Electronic signatures provide protection for businesses and consumers. But when is an e-signature official? A fake or uninformed electronic signature can provide serious problems for business owners.
What kind of problems?
Serious ramifications can result when a business wrongly relies on an e-signature to satisfy federal regulations. If the signature does not meet federal, state, and/or local requirements, the business can face allegations of violating laws like the Telephone Consumer Protection Act (TCPA). This can come with serious financial penalties.
How can I make sure an electronic signature is official?
There are two laws that help to make sure electronic signatures serve as a valid tool for businesses. The Electronic Signatures in Global and National Commerce Act (ESIGN) allows the use of electronic signatures as a legal method of agreement. To qualify under this law, the signer must show intent to sign. Examples include using a mouse to sign or clicking a clearly labeled accept button.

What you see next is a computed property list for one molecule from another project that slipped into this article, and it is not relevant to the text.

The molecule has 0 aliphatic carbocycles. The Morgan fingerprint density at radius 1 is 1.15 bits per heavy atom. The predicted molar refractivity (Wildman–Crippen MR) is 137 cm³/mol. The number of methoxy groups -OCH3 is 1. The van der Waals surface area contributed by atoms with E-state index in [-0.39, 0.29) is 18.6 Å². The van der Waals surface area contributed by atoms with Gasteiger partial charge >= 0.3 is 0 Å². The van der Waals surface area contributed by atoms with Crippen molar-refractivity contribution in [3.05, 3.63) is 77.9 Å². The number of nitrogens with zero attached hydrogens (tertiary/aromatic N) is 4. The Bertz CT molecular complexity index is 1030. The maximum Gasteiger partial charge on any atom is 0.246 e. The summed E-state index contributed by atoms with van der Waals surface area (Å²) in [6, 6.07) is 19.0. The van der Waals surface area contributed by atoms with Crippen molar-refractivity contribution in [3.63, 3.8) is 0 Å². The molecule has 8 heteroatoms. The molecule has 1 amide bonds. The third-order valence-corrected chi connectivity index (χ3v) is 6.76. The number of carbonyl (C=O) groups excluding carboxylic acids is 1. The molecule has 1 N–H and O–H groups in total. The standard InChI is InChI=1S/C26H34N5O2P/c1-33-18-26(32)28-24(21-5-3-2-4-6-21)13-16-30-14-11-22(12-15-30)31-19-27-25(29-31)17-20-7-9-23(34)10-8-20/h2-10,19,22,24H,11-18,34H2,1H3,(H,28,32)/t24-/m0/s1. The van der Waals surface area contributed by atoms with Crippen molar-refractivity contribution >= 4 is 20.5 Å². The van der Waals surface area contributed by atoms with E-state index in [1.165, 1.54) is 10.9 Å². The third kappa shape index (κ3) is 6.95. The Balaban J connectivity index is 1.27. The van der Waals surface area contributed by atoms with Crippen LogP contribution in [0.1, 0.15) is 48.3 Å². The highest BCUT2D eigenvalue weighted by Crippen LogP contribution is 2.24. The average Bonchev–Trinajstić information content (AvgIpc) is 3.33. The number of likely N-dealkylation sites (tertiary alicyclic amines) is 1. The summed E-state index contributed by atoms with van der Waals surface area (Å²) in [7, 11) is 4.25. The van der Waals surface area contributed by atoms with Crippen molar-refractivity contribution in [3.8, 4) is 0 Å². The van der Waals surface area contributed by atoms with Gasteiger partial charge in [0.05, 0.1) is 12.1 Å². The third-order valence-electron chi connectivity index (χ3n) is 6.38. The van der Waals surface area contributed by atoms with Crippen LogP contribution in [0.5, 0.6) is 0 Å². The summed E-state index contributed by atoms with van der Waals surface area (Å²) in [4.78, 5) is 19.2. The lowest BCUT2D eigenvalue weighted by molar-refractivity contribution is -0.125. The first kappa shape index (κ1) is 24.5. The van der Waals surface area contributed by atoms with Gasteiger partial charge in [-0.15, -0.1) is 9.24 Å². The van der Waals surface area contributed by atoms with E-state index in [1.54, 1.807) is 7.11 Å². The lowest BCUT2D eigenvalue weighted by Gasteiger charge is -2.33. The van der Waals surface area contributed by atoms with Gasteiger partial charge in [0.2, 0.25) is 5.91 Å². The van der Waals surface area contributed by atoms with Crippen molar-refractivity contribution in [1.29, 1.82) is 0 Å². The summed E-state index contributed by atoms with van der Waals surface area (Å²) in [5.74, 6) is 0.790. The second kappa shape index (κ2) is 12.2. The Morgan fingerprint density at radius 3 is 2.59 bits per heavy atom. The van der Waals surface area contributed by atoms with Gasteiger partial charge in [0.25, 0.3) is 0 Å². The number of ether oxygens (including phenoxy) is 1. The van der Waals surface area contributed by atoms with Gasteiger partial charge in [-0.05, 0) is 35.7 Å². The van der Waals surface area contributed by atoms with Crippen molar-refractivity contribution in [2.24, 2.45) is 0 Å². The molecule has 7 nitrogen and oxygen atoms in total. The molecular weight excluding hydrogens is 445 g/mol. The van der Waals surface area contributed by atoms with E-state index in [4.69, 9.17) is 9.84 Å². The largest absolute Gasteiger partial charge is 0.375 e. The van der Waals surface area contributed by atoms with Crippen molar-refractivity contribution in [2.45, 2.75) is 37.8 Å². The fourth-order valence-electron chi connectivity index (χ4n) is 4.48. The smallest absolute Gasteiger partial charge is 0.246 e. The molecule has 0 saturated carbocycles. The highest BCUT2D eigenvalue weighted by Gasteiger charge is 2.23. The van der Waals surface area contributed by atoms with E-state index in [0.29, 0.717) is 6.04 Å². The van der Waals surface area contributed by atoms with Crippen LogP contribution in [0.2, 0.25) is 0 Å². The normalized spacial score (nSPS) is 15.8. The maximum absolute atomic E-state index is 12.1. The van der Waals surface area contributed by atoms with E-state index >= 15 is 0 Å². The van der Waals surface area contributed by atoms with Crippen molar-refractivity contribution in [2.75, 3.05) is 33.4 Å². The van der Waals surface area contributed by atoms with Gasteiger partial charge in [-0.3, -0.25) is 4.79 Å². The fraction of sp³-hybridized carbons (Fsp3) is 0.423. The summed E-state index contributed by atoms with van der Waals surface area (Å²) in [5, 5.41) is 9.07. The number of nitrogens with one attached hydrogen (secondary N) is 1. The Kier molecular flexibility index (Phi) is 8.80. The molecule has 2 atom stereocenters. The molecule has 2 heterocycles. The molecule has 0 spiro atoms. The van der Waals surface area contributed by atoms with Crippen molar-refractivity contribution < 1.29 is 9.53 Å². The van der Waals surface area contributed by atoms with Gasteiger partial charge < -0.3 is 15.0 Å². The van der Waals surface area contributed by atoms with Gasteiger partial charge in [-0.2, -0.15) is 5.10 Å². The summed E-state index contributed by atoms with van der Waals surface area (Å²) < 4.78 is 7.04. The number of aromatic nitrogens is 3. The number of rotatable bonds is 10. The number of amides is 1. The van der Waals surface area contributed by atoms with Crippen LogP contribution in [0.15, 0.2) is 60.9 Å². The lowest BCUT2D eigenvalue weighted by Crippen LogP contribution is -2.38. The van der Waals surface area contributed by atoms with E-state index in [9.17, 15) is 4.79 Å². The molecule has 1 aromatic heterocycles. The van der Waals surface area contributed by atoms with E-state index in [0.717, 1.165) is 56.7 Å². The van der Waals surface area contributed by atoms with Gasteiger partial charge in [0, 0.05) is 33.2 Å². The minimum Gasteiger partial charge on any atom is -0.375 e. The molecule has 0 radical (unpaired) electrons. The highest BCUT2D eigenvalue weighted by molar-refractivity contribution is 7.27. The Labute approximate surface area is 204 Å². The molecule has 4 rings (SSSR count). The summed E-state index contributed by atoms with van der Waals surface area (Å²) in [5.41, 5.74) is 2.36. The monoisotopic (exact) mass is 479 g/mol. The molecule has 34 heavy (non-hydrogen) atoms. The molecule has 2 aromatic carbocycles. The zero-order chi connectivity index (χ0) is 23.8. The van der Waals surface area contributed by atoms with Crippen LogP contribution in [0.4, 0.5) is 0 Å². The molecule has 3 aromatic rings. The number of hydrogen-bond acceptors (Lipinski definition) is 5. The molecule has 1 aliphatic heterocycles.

The Uniform Electronic Transactions Act (UETA) provides guidance on electronic signature use for each state. Illinois and New York have yet to adopt it, but instead use their own statutes. It essentially states that an electronic signature will suffice for any law that requires a written record — effectively extending it to cover laws like the TCPA.
It helps to think of a valid electronic signature having three requirements: it must be authentic or tied to an actual customer, potentially by requiring customers to use a password or by using an IP address to link the signature to an individual. Next, the customer was sign with clear intent to sign, as discussed above under ESIGN. Finally, the signature must be associated with the document, issue, or record.
It is important that businesses regularly review these requirements. The rules can change and when this happens your business may need to adjust to better ensure compliance.